Editorial: a D.C. Council Member Discloses He Was the Victim of Sexual Abuse and Sets a Powerful Example

By Editorial Board
Washington Post
March 19, 2020

THE INDICTMENT last week of a former Catholic priest from Northern Virginia on a charge of sexually abusing a minor more than 30 years ago might have attracted little notice. The news is dominated by the novel coronavirus, and, sad to say, reports of sexual abuse by Catholic clergy are not all that uncommon. But the disclosure by D.C. Council member David Grosso (I-At Large) that he was the victim put a face to this terrible crime that hopefully will encourage other survivors to step forward and seek justice.

“The minor he assaulted was me,” Mr. Grosso wrote in an emotional email released on Monday, the same day the arrest of Scott Asalone, 63, the former rector of St. Francis de Sales Catholic Church in Loudoun County, was announced by Virginia Attorney General Mark R. Herring. An indictment returned by a Northern Virginia multi-jurisdictional grand jury charged Mr. Asalone with one felony count of carnal knowledge of a minor. The indictment doesn’t name Mr. Grosso — the press release from Mr. Herring’s office refers only to a “former parishioner in 1985” — and Mr. Grosso had been assured he could remain anonymous.

Mr. Grosso, 49, said it was difficult to revisit this painful part of his life. Contacted by Virginia State Police, who had received a tip from a hotline set up in 2018 when Mr. Herring launched a probe into clergy abuse, he debated what to do. The investigation “ripped open old wounds, stirred dark memories and caused fresh trauma,” and was a factor in his decision not to seek reelection to a third term on the council. But he cooperated with investigators “to prevent Mr. Asalone from ever hurting another child,” and he decided to make the public statement “because I understand the tremendous burden that victims of sexual assault and abuse carry throughout their lives [and] we must find the courage to come forward.”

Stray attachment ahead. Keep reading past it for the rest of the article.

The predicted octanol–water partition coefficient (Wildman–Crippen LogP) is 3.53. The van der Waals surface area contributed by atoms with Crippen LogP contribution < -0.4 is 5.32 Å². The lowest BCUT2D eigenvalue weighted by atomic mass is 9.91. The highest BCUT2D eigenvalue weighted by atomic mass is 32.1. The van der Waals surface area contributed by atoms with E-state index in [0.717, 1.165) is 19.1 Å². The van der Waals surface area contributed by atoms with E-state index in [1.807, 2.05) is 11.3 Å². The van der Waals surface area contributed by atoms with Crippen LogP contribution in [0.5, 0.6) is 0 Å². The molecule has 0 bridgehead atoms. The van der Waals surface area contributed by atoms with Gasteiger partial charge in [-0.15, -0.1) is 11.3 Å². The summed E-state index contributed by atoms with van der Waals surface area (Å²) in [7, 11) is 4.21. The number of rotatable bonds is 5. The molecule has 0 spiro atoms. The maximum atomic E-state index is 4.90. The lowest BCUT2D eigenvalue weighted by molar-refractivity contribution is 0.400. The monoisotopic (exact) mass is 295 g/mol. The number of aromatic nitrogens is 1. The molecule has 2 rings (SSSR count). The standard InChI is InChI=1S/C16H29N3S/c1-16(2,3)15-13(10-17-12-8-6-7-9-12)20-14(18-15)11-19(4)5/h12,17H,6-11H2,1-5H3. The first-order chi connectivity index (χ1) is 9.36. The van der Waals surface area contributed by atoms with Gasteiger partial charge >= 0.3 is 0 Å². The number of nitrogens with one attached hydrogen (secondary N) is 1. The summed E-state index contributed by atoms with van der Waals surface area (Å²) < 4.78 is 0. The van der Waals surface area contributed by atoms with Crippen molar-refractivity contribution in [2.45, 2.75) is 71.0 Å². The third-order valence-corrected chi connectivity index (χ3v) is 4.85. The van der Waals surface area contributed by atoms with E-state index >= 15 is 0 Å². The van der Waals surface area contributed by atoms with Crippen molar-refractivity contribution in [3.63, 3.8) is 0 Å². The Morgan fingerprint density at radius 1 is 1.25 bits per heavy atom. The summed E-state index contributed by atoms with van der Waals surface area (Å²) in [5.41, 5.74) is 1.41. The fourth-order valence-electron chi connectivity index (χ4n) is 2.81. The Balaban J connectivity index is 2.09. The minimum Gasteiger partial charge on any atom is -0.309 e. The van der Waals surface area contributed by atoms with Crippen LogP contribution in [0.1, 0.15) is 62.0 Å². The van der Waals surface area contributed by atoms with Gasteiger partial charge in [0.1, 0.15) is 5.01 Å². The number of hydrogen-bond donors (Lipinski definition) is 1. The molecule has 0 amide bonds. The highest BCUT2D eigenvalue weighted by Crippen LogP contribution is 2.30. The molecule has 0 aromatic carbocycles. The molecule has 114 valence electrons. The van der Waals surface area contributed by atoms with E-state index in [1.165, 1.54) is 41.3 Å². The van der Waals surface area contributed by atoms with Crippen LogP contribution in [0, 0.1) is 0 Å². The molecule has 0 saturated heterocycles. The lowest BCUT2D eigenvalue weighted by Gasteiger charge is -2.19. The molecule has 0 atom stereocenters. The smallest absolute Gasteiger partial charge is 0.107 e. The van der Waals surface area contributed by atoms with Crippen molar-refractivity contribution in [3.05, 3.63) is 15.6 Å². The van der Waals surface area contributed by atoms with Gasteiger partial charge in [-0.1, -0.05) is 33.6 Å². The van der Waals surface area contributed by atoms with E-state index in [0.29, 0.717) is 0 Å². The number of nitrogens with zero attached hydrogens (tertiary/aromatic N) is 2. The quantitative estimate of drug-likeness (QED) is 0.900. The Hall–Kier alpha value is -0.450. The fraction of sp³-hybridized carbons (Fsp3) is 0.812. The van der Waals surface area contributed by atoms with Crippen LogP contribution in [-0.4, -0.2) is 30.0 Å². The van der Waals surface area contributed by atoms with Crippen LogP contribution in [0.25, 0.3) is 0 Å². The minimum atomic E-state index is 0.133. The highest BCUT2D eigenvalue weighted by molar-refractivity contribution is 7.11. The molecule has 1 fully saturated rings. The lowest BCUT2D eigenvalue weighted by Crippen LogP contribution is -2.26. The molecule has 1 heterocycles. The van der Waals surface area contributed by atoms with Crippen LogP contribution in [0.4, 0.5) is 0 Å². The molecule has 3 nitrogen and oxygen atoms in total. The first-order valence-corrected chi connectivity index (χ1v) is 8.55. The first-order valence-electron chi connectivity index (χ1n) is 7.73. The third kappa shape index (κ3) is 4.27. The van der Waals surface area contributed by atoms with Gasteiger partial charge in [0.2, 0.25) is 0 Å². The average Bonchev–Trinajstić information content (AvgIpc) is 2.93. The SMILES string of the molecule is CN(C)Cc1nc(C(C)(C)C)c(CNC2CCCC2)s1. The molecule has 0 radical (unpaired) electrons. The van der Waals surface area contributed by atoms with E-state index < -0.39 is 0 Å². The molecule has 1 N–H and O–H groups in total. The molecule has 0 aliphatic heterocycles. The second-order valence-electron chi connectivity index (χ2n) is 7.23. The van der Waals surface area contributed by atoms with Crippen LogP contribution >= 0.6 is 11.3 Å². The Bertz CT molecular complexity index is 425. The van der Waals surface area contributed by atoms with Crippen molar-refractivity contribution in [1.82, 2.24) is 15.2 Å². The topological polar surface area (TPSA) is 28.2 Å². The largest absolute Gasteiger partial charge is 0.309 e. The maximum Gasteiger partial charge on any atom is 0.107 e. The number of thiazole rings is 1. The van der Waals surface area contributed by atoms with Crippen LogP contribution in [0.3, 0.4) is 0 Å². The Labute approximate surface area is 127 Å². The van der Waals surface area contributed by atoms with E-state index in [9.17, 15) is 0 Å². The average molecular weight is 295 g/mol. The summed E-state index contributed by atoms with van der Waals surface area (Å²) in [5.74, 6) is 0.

By telling his story, Mr. Grosso sets a powerful example, though he stressed it is important for victims to know their names can remain confidential. Credit also to Mr. Herring, who decided no crime of this heinousness is too old to investigate; he launched a probe into possible criminal sexual abuse and coverups in Virginia Catholic dioceses after reading an explosive report by a Pennsylvania grand jury in 2018. Mr. Asalone’s indictment is the first to result from that investigation. The number for the is 833-454-9064.








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